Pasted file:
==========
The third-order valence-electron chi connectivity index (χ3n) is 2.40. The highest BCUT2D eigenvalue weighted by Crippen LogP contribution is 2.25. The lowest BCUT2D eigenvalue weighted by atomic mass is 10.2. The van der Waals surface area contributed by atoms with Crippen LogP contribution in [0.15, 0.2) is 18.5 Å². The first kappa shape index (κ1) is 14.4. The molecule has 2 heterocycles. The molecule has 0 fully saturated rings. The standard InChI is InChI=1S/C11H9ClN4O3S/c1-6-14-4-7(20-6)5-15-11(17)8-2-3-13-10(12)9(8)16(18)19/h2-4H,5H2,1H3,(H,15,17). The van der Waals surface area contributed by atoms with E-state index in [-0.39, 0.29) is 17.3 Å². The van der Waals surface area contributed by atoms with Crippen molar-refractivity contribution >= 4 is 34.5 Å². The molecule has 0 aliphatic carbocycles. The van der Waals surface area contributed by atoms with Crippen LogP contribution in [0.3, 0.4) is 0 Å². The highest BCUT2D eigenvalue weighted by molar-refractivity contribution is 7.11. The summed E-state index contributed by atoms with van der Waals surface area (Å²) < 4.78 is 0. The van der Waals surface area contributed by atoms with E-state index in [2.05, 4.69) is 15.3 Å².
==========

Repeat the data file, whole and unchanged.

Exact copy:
The third-order valence-electron chi connectivity index (χ3n) is 2.40. The highest BCUT2D eigenvalue weighted by Crippen LogP contribution is 2.25. The lowest BCUT2D eigenvalue weighted by atomic mass is 10.2. The van der Waals surface area contributed by atoms with Crippen LogP contribution in [0.15, 0.2) is 18.5 Å². The first kappa shape index (κ1) is 14.4. The molecule has 2 heterocycles. The molecule has 0 fully saturated rings. The standard InChI is InChI=1S/C11H9ClN4O3S/c1-6-14-4-7(20-6)5-15-11(17)8-2-3-13-10(12)9(8)16(18)19/h2-4H,5H2,1H3,(H,15,17). The van der Waals surface area contributed by atoms with E-state index in [-0.39, 0.29) is 17.3 Å². The van der Waals surface area contributed by atoms with Crippen molar-refractivity contribution >= 4 is 34.5 Å². The molecule has 0 aliphatic carbocycles. The van der Waals surface area contributed by atoms with Crippen LogP contribution in [0.3, 0.4) is 0 Å². The highest BCUT2D eigenvalue weighted by molar-refractivity contribution is 7.11. The summed E-state index contributed by atoms with van der Waals surface area (Å²) < 4.78 is 0. The van der Waals surface area contributed by atoms with E-state index in [2.05, 4.69) is 15.3 Å².